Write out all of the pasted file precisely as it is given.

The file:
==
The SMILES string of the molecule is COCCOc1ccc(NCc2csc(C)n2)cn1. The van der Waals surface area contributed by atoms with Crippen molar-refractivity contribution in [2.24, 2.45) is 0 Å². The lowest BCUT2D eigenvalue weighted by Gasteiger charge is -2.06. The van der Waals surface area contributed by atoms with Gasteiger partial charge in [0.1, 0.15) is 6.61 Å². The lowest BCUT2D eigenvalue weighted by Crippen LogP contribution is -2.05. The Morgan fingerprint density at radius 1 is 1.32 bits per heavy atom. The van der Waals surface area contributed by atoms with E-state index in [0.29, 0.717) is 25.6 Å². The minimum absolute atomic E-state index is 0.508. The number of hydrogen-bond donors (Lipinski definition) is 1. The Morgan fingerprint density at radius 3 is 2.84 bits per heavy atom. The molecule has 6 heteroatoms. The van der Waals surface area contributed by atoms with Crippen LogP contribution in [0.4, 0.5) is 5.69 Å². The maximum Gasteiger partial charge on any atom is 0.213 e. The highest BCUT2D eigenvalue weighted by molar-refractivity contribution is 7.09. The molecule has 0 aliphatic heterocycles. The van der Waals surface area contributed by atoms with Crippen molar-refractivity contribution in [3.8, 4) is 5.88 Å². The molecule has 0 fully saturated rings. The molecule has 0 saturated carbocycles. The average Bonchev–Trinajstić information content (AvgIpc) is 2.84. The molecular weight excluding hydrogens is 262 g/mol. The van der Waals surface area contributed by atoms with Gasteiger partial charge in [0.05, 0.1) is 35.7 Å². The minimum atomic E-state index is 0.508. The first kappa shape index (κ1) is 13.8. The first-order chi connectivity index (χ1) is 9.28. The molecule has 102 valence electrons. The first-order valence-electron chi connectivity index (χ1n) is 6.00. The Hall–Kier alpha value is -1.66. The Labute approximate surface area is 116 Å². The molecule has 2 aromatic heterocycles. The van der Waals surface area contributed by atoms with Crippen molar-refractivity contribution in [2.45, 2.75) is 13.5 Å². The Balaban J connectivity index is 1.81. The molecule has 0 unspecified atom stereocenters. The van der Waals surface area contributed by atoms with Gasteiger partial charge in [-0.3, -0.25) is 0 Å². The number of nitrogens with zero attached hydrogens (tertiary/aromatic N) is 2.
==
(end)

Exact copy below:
The SMILES string of the molecule is COCCOc1ccc(NCc2csc(C)n2)cn1. The van der Waals surface area contributed by atoms with Crippen molar-refractivity contribution in [2.24, 2.45) is 0 Å². The lowest BCUT2D eigenvalue weighted by Gasteiger charge is -2.06. The van der Waals surface area contributed by atoms with Gasteiger partial charge in [0.1, 0.15) is 6.61 Å². The lowest BCUT2D eigenvalue weighted by Crippen LogP contribution is -2.05. The Morgan fingerprint density at radius 1 is 1.32 bits per heavy atom. The van der Waals surface area contributed by atoms with E-state index in [0.29, 0.717) is 25.6 Å². The minimum absolute atomic E-state index is 0.508. The number of hydrogen-bond donors (Lipinski definition) is 1. The Morgan fingerprint density at radius 3 is 2.84 bits per heavy atom. The molecule has 6 heteroatoms. The van der Waals surface area contributed by atoms with Crippen LogP contribution in [0.4, 0.5) is 5.69 Å². The maximum Gasteiger partial charge on any atom is 0.213 e. The highest BCUT2D eigenvalue weighted by molar-refractivity contribution is 7.09. The molecule has 0 aliphatic heterocycles. The van der Waals surface area contributed by atoms with Crippen molar-refractivity contribution in [3.8, 4) is 5.88 Å². The molecule has 0 fully saturated rings. The molecule has 0 saturated carbocycles. The average Bonchev–Trinajstić information content (AvgIpc) is 2.84. The molecular weight excluding hydrogens is 262 g/mol. The van der Waals surface area contributed by atoms with Gasteiger partial charge in [0.05, 0.1) is 35.7 Å². The minimum atomic E-state index is 0.508. The first kappa shape index (κ1) is 13.8. The first-order chi connectivity index (χ1) is 9.28. The molecule has 102 valence electrons. The first-order valence-electron chi connectivity index (χ1n) is 6.00. The Hall–Kier alpha value is -1.66. The Labute approximate surface area is 116 Å². The molecule has 2 aromatic heterocycles. The van der Waals surface area contributed by atoms with Crippen molar-refractivity contribution in [2.45, 2.75) is 13.5 Å². The Balaban J connectivity index is 1.81. The molecule has 0 unspecified atom stereocenters. The van der Waals surface area contributed by atoms with Gasteiger partial charge in [-0.3, -0.25) is 0 Å². The number of nitrogens with zero attached hydrogens (tertiary/aromatic N) is 2.